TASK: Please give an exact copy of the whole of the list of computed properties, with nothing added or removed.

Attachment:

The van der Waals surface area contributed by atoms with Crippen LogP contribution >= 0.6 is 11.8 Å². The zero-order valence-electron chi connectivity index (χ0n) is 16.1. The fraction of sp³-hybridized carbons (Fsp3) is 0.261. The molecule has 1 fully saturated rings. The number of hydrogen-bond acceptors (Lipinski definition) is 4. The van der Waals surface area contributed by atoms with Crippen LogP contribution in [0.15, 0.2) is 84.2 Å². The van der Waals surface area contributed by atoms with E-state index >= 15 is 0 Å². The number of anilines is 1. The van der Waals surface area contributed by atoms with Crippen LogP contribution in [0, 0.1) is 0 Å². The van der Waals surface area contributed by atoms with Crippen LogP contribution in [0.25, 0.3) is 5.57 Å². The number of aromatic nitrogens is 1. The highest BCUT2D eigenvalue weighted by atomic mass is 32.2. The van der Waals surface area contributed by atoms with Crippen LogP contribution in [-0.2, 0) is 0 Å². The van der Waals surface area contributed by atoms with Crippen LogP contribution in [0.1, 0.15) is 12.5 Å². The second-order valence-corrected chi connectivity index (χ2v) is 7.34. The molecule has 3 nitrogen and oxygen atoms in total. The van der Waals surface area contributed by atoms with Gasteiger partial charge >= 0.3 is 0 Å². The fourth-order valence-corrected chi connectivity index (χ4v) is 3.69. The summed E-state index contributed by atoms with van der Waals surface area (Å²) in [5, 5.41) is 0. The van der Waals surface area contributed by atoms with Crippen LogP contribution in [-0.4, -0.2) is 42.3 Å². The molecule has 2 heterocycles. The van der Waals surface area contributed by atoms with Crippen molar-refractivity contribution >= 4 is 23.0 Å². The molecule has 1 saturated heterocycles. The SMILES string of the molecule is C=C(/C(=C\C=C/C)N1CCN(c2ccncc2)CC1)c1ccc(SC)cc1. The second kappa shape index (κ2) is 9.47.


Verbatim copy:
The van der Waals surface area contributed by atoms with Crippen LogP contribution >= 0.6 is 11.8 Å². The zero-order valence-electron chi connectivity index (χ0n) is 16.1. The fraction of sp³-hybridized carbons (Fsp3) is 0.261. The molecule has 1 fully saturated rings. The number of hydrogen-bond acceptors (Lipinski definition) is 4. The van der Waals surface area contributed by atoms with Crippen LogP contribution in [0.15, 0.2) is 84.2 Å². The van der Waals surface area contributed by atoms with E-state index >= 15 is 0 Å². The number of anilines is 1. The van der Waals surface area contributed by atoms with Crippen LogP contribution in [0, 0.1) is 0 Å². The van der Waals surface area contributed by atoms with Crippen LogP contribution in [0.25, 0.3) is 5.57 Å². The number of aromatic nitrogens is 1. The highest BCUT2D eigenvalue weighted by atomic mass is 32.2. The van der Waals surface area contributed by atoms with Crippen LogP contribution in [-0.2, 0) is 0 Å². The van der Waals surface area contributed by atoms with Crippen LogP contribution in [0.1, 0.15) is 12.5 Å². The second-order valence-corrected chi connectivity index (χ2v) is 7.34. The molecule has 3 nitrogen and oxygen atoms in total. The van der Waals surface area contributed by atoms with Gasteiger partial charge >= 0.3 is 0 Å². The fourth-order valence-corrected chi connectivity index (χ4v) is 3.69. The summed E-state index contributed by atoms with van der Waals surface area (Å²) in [5, 5.41) is 0. The van der Waals surface area contributed by atoms with Crippen LogP contribution in [-0.4, -0.2) is 42.3 Å². The molecule has 2 heterocycles. The van der Waals surface area contributed by atoms with Crippen molar-refractivity contribution >= 4 is 23.0 Å². The molecule has 1 saturated heterocycles. The SMILES string of the molecule is C=C(/C(=C\C=C/C)N1CCN(c2ccncc2)CC1)c1ccc(SC)cc1. The second kappa shape index (κ2) is 9.47.